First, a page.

In fact, Matadors are frequently injured by bulls and 52 have been killed since 1700 – including the legendary Manolete who was gored in 1947. Widely considered to be the greatest bullfighter of all time, his style was sober and serious. Manolete’s USP was his technique and icy excellence at the 'suerte de matar' – the kill, but his prowess wasn’t enough to save him in the end. The skull of Islero, the bull that killed Manolete is hung on the wall of the Restaurante Parrondo, in Madrid.
A balletic matador dressed in a revealing outfit so ornate and flamboyant that even Liberace would have winced, pitted against an animal almost ten times his own weight?
Compare Manolete with Ronaldo – a similarly flamboyant footballer of Real Madrid, being disemboweled in the 18-yard box after giving defenders the runaround just once too often…
The balance is slightly tipped in the matador’s favour by his six henchmen – two picadores mounted on horseback, three banderilleros, and a mozo de espada who collectively soften the bull up. Seven men against a single animal sticks in the throat of some people, especially when they take turns to stab the beast between the shoulders with colorful barbed skewers and pikes.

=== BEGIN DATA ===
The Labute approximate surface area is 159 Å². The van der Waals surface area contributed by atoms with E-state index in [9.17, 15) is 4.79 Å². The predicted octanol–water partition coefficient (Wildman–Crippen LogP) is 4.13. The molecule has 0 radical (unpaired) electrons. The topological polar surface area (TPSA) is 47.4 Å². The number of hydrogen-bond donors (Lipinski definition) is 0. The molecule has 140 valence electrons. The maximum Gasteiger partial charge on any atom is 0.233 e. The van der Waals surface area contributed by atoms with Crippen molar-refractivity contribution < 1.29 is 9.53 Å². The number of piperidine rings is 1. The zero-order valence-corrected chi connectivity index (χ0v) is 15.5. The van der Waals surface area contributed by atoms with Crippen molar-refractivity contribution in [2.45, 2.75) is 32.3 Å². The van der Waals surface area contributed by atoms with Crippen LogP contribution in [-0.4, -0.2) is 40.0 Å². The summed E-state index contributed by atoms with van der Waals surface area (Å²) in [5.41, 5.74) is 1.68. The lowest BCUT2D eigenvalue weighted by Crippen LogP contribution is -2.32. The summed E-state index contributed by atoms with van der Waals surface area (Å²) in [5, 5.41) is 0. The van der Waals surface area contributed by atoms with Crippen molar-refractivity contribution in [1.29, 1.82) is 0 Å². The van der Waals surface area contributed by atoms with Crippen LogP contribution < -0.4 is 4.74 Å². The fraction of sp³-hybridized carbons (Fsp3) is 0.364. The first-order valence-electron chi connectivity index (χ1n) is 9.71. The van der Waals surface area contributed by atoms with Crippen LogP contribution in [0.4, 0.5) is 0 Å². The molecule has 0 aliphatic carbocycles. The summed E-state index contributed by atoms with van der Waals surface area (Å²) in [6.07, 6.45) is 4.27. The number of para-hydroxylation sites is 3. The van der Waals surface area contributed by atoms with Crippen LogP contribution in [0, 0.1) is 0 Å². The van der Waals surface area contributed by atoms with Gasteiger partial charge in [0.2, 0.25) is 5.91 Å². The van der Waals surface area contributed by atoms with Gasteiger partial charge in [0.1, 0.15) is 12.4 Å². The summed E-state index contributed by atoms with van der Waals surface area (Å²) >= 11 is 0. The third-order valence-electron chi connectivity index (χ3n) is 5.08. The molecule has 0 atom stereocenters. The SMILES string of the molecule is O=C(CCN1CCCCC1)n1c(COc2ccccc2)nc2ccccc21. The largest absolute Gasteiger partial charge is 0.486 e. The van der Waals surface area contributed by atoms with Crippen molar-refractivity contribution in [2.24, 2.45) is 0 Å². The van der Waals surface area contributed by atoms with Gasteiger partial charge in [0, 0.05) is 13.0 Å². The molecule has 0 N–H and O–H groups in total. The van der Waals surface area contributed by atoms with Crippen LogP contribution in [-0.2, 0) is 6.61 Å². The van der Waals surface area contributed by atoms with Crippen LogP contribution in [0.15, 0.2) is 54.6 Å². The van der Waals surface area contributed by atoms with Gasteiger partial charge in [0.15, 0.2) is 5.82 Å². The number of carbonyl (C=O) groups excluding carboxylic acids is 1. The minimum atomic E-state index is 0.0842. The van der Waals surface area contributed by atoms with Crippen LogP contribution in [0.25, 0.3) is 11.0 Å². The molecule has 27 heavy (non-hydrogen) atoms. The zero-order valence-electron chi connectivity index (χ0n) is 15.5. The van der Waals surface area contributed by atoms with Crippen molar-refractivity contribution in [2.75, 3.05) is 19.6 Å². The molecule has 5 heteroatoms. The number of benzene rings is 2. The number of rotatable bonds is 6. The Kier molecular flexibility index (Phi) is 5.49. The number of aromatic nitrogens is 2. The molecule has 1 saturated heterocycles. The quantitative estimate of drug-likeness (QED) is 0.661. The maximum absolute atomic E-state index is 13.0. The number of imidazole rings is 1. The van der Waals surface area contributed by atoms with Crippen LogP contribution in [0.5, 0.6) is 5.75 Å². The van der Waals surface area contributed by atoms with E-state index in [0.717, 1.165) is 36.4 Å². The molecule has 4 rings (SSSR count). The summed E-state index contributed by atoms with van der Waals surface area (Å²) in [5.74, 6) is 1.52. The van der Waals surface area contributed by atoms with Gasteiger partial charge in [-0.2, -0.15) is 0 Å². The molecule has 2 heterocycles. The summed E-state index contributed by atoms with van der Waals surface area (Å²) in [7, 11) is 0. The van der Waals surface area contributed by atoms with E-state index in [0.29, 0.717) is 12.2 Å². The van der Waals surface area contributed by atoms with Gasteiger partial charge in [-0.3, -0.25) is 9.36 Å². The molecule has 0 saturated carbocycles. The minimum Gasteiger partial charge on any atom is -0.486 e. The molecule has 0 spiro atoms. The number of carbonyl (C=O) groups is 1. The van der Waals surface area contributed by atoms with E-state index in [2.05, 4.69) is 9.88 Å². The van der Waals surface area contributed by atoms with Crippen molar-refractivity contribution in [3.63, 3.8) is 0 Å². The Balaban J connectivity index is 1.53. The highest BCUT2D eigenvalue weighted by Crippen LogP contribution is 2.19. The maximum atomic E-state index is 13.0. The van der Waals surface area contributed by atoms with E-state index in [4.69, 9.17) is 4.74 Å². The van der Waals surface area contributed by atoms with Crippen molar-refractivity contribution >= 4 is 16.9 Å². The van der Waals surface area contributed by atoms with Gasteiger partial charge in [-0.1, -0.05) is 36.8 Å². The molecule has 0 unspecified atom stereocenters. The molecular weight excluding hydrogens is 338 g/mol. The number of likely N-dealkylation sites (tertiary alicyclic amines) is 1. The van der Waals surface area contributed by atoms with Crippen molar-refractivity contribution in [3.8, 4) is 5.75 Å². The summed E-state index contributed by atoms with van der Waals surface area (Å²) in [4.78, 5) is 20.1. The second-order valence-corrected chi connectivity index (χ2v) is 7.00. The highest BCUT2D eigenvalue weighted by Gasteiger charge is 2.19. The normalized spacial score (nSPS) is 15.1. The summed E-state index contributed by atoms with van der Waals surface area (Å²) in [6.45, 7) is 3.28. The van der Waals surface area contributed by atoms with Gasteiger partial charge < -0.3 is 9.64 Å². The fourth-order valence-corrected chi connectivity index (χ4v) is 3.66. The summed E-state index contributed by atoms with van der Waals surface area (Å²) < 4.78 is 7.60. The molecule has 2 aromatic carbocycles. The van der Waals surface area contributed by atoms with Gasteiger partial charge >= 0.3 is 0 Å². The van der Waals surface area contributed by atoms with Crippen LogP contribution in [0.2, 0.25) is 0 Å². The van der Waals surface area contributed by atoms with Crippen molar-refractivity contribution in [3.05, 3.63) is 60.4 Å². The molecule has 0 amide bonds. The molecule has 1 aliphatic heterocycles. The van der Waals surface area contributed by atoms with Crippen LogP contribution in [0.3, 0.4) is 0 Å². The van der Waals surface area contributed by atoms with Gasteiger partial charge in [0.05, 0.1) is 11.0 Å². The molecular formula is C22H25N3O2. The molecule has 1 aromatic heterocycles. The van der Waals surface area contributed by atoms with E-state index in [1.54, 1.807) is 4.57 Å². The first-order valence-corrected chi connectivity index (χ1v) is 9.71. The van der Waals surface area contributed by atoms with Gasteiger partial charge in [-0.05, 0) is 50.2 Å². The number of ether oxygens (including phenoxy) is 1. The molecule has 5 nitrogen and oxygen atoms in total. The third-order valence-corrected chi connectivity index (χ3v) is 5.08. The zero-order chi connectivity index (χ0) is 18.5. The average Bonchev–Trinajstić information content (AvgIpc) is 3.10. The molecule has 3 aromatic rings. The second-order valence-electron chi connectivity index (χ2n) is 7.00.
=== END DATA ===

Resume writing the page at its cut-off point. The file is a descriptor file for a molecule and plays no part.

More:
He may not always have been the most sober of commentators, but Ernest Hemingway’s 1932 book Death in the Afternoon is a levelheaded exoneration of the corrida – and this from a man as diametrically opposed to Franco as any Catalonian. After contemplating the nature of fear and courage and what he found to be the magnificence of bullfighting, Hemingway wrapped it up thus: "anything capable of arousing passion in its favor will surely raise as much passion against it."
Spanish writer and journalist Miguel-Anxo Murado sees both sides to the argument. Writing in British newspaper The Guardian after the Catalonian ruling, he wrote:
“Aficionados say that the fighting bull would disappear as a species were it not for the fiesta, but they lose it when they try to prove "scientifically" that bulls don't suffer. Conversely, environmentalists are correct when they say bullfighting is cruel (even Himmler, the head of the SS, fainted at a corrida in Madrid in 1940). But I think they are wrong when they insist that there can be nothing artistic about it. What they mean is that art has to be moral, which is more than debatable.”
Old habits die hard but traditions do become obsolete – just look at fox hunting. This became illegal in the UK in 2005 with few mourners and few supporters outside Britain’s aristocratic elite. But Bullfighting is suffering a slow death in Spain, says Murado, in spite of its former mass appeal. State-run Spanish TV cancelled live coverage of bullfights in August 2007, stating that coverage was too violent for children, soaring production costs, and plummeting revenue from advertisers.
Murado recounts that his father’s barber gave his customers a choice of conversation: football or bullfighting, he says. “The choice became overwhelmingly the ball, not the bull.”
Personally, for the sake of all six-year-olds waylaid on their homeward journey, I mourn the passing of this eccentric and macabre event. It beats Scooby-Doo anyday.